Responsibility to protect: who and how?

Responsibility to protect: who and how?

In the wake of atrocities against civilians in Syria, the issue of possibility of military intervention has emerged again in the discussions. The idea of military intervention for human rights reasons is relatively new in international relations and it remains quite a controversial one. The end of the Cold War provided the context for the discussion of this issue at the United Nations and other international organizations. It was also promoted by human rights nongovernmental organizations. The arguments were based on two broad reasons: First, there were pure humanitarian reasons. Second, domestic human rights violations are linked to international security. Thus the new norm of humanitarian intervention was developed. The U.N. intervened in several conflicts in the 1990s under the guise of humanitarian intervention, from Bosnia and Herzegovina to Somalia; it failed in all. In 2000s the idea came back under a new name, responsibility to protect, or RtoP. It advances the norm that if a state fails to protect its citizens, then the international community has a responsibility. The new norm was accepted at the U.N. World Summit of 2005.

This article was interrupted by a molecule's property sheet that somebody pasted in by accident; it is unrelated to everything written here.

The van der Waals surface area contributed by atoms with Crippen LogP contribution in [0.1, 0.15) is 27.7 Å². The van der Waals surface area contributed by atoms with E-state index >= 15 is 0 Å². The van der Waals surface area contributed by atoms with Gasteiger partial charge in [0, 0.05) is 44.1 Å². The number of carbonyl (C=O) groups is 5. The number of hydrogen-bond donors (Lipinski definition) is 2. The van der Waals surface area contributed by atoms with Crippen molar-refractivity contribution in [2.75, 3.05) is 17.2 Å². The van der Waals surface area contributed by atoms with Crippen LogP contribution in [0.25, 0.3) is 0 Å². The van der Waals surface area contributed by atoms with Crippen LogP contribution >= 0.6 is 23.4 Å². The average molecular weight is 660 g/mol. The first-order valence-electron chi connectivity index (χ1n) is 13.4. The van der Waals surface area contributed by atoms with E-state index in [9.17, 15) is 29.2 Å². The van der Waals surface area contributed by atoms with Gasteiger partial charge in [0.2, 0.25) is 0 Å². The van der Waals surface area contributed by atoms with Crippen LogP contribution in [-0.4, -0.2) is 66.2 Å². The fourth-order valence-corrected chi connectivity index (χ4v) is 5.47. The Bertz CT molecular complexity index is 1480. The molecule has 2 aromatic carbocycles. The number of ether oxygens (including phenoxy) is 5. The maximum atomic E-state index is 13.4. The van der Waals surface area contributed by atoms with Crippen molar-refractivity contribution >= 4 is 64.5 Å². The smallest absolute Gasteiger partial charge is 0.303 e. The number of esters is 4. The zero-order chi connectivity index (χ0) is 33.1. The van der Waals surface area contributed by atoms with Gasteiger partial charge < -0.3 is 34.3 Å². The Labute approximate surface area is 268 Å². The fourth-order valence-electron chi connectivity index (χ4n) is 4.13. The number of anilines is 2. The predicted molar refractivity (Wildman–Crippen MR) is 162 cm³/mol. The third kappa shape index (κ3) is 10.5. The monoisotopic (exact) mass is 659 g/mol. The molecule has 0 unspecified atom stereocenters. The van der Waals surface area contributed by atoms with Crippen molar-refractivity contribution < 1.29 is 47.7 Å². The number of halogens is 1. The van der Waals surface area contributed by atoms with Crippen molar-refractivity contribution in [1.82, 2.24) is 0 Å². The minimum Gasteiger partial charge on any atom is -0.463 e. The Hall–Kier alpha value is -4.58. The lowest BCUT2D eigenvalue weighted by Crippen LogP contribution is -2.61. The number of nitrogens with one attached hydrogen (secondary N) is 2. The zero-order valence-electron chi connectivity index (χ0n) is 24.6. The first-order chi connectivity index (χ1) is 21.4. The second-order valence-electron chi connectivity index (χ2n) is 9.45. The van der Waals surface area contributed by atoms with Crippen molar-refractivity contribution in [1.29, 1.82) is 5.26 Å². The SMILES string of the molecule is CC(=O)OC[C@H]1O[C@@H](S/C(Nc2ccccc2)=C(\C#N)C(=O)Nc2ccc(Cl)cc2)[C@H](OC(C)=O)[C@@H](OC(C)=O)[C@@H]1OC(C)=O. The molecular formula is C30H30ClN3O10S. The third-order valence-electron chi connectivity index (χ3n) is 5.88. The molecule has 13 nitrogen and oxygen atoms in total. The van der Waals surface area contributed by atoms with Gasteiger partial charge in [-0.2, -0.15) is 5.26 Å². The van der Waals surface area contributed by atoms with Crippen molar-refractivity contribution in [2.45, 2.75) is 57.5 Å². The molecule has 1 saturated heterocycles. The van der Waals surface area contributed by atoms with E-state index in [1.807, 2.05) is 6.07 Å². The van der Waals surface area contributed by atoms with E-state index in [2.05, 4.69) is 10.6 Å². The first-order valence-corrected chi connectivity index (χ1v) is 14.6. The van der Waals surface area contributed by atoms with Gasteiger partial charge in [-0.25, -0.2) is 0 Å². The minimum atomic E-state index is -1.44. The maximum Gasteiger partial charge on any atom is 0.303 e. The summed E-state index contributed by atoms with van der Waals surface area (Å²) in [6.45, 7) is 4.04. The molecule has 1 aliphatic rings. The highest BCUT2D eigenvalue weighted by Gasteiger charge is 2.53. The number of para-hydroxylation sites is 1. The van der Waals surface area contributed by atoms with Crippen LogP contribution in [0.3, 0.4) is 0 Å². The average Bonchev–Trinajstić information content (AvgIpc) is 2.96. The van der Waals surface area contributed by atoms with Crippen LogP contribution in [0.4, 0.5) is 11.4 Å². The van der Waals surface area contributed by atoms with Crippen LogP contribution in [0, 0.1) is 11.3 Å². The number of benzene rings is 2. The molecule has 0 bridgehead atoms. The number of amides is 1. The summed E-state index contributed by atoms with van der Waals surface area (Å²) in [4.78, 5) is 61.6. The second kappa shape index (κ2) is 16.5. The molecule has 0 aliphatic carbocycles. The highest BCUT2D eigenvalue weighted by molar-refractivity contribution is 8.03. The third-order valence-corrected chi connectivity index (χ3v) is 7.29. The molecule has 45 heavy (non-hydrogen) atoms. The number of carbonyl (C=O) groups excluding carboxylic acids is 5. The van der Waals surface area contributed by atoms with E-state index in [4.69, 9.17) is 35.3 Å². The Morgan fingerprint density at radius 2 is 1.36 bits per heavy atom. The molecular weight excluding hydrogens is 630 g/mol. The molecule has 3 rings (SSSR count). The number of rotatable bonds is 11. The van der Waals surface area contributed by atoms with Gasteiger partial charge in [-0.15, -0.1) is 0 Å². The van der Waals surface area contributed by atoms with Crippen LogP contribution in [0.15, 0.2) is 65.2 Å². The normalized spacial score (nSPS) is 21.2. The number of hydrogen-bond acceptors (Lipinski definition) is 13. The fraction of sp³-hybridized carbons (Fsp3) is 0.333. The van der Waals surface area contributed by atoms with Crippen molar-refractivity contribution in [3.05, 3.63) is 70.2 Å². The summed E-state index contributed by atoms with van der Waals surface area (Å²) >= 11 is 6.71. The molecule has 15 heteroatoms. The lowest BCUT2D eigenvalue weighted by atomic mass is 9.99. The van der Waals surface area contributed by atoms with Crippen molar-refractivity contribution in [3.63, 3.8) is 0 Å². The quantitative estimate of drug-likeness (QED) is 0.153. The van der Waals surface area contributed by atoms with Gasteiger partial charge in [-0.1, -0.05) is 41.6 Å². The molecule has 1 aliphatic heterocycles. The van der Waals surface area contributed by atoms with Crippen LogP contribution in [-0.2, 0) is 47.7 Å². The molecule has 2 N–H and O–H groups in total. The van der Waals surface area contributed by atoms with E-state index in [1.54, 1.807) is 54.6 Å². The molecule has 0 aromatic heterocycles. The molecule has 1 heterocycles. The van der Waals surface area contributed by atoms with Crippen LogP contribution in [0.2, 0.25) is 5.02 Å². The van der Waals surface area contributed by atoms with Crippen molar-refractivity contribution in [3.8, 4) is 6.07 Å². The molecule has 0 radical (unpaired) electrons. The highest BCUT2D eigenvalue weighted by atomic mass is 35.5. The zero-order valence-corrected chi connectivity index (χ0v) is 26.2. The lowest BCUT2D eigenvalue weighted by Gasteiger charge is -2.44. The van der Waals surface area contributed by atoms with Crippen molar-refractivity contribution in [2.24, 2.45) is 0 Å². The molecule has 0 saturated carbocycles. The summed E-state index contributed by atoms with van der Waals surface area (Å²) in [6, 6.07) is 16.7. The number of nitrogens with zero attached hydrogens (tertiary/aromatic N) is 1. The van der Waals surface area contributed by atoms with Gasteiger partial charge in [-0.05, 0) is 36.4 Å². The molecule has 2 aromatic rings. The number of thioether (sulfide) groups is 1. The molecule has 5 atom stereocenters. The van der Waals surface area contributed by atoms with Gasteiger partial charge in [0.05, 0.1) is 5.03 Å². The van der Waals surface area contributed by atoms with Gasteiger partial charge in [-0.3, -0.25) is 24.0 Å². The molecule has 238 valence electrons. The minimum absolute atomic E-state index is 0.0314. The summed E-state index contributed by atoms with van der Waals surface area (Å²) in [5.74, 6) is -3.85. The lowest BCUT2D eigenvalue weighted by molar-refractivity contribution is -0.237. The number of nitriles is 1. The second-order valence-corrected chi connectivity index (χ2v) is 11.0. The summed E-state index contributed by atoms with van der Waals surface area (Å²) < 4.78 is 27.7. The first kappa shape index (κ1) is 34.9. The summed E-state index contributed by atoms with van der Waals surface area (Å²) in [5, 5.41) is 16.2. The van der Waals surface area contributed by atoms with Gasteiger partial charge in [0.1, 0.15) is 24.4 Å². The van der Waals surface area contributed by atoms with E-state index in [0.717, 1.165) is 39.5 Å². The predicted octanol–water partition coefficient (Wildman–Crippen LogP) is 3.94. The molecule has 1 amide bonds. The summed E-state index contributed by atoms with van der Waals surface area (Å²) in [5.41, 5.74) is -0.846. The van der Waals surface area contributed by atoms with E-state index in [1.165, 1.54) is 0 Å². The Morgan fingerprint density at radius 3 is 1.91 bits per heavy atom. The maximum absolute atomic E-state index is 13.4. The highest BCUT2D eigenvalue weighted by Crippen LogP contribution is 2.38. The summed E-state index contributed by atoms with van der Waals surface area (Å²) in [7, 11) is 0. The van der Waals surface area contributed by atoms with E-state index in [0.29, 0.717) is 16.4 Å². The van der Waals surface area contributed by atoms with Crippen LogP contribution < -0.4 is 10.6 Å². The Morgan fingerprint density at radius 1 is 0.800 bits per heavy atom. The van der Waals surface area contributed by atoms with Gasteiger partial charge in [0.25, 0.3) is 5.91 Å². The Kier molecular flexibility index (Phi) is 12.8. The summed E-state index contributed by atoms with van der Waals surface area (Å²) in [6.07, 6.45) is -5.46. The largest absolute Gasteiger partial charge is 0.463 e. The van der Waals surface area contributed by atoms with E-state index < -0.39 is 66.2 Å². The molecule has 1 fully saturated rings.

Most of the discussions about military interventions for human rights reasons revolve around their legality. Some pointed out that these kinds of interventions are against the principle of sovereignty, which continues to be one of the principles of international law also embedded in the U.N. Charter. Those who support RtoP, however, argue that sovereignty is not a privilege, but a responsibility.

However, the problems with new human rights interventionism go beyond the legal arguments. The most important issue is its politicization. First, there is the issue of who decides. For the most part in the post-Cold War era, it has been the U.N. Security Council that decided. In recent interventions, including the Libyan one, it was initially an ad hoc coalition rather than a NATO decision. These states or organizations are seemingly acting on behalf of the international community. However, their status as such is highly questionable. The U.N. faces increasing legitimacy problems because it has failed to reform itself. NATO is a regional organization and clearly only represents a small group of countries.

The second and related issue is how these decisions are taken. There is the problem of inconsistency here; the implementation of this norm has shown that the decision to interfere or not to interfere can be explained by the domestic imperatives and/or the foreign policy interests of the powers that decide to interfere. One can add to this list of political issues a plethora of practical problems as well.

On the other hand, there remains the vital question. As former U.N. Secretary-General Kofi Annan asked, how should we respond to gross and systemic violations of human rights that offend every precept of our common humanity? This remains the most important challenge facing the international community, one that it has unfortunately failed to produce a credible answer to.